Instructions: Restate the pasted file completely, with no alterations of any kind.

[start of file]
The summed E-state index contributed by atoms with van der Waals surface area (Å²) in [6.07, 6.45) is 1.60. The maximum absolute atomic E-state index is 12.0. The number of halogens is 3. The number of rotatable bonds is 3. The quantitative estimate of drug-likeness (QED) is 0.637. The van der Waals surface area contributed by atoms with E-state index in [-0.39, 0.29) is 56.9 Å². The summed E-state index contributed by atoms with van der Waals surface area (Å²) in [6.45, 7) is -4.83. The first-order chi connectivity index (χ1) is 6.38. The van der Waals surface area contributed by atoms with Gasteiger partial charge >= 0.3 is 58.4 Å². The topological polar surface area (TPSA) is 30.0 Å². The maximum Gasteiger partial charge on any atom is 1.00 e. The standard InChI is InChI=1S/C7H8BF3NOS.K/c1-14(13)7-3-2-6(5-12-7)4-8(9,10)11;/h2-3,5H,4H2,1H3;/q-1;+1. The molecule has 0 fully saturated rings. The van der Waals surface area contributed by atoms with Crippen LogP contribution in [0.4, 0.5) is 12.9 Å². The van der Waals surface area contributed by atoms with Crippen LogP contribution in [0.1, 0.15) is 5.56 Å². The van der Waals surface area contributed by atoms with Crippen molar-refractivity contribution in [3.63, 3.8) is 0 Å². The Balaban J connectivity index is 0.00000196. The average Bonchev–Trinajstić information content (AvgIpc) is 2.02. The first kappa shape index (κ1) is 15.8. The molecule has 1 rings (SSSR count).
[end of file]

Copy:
The summed E-state index contributed by atoms with van der Waals surface area (Å²) in [6.07, 6.45) is 1.60. The maximum absolute atomic E-state index is 12.0. The number of halogens is 3. The number of rotatable bonds is 3. The quantitative estimate of drug-likeness (QED) is 0.637. The van der Waals surface area contributed by atoms with E-state index in [-0.39, 0.29) is 56.9 Å². The summed E-state index contributed by atoms with van der Waals surface area (Å²) in [6.45, 7) is -4.83. The first-order chi connectivity index (χ1) is 6.38. The van der Waals surface area contributed by atoms with Gasteiger partial charge >= 0.3 is 58.4 Å². The topological polar surface area (TPSA) is 30.0 Å². The maximum Gasteiger partial charge on any atom is 1.00 e. The standard InChI is InChI=1S/C7H8BF3NOS.K/c1-14(13)7-3-2-6(5-12-7)4-8(9,10)11;/h2-3,5H,4H2,1H3;/q-1;+1. The molecule has 0 fully saturated rings. The van der Waals surface area contributed by atoms with Crippen LogP contribution in [0.4, 0.5) is 12.9 Å². The van der Waals surface area contributed by atoms with Crippen LogP contribution in [0.1, 0.15) is 5.56 Å². The van der Waals surface area contributed by atoms with Crippen molar-refractivity contribution in [3.63, 3.8) is 0 Å². The Balaban J connectivity index is 0.00000196. The average Bonchev–Trinajstić information content (AvgIpc) is 2.02. The first kappa shape index (κ1) is 15.8. The molecule has 1 rings (SSSR count).